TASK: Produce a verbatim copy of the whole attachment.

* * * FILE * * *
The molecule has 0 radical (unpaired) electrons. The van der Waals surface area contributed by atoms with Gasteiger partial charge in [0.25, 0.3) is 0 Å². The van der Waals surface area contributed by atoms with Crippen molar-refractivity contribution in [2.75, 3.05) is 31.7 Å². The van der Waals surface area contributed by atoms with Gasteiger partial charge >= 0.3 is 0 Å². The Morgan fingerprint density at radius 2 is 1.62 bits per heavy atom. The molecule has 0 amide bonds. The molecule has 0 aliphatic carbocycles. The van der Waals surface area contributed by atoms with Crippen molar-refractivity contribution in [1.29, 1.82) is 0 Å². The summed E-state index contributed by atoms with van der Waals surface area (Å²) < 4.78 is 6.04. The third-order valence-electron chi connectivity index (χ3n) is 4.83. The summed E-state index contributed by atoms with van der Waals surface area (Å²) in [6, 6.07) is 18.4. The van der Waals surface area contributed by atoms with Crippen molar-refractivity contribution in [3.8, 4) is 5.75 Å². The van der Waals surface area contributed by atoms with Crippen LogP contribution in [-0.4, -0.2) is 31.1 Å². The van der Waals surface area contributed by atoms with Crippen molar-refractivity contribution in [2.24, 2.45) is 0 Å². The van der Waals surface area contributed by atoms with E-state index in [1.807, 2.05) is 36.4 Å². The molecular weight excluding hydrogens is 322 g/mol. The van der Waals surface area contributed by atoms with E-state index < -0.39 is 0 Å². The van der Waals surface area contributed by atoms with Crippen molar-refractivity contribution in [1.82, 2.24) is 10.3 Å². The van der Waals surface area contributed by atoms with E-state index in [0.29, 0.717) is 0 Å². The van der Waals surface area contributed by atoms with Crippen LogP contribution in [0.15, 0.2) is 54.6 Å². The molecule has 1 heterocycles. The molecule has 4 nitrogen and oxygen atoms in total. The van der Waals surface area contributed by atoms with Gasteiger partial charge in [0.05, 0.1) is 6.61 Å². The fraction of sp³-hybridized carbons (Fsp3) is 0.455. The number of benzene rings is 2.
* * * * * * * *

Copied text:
The molecule has 0 radical (unpaired) electrons. The van der Waals surface area contributed by atoms with Gasteiger partial charge in [0.25, 0.3) is 0 Å². The van der Waals surface area contributed by atoms with Crippen molar-refractivity contribution in [2.75, 3.05) is 31.7 Å². The van der Waals surface area contributed by atoms with Gasteiger partial charge >= 0.3 is 0 Å². The Morgan fingerprint density at radius 2 is 1.62 bits per heavy atom. The molecule has 0 amide bonds. The molecule has 0 aliphatic carbocycles. The van der Waals surface area contributed by atoms with Crippen molar-refractivity contribution in [1.29, 1.82) is 0 Å². The summed E-state index contributed by atoms with van der Waals surface area (Å²) < 4.78 is 6.04. The third-order valence-electron chi connectivity index (χ3n) is 4.83. The summed E-state index contributed by atoms with van der Waals surface area (Å²) in [6, 6.07) is 18.4. The van der Waals surface area contributed by atoms with Crippen molar-refractivity contribution in [3.8, 4) is 5.75 Å². The van der Waals surface area contributed by atoms with Crippen LogP contribution in [-0.4, -0.2) is 31.1 Å². The van der Waals surface area contributed by atoms with Crippen molar-refractivity contribution in [2.24, 2.45) is 0 Å². The van der Waals surface area contributed by atoms with E-state index in [1.807, 2.05) is 36.4 Å². The molecular weight excluding hydrogens is 322 g/mol. The van der Waals surface area contributed by atoms with E-state index < -0.39 is 0 Å². The van der Waals surface area contributed by atoms with Crippen molar-refractivity contribution in [1.82, 2.24) is 10.3 Å². The van der Waals surface area contributed by atoms with E-state index in [0.29, 0.717) is 0 Å². The van der Waals surface area contributed by atoms with Crippen LogP contribution in [0.15, 0.2) is 54.6 Å². The molecule has 1 heterocycles. The molecule has 4 nitrogen and oxygen atoms in total. The van der Waals surface area contributed by atoms with Gasteiger partial charge in [0.05, 0.1) is 6.61 Å². The fraction of sp³-hybridized carbons (Fsp3) is 0.455. The number of benzene rings is 2.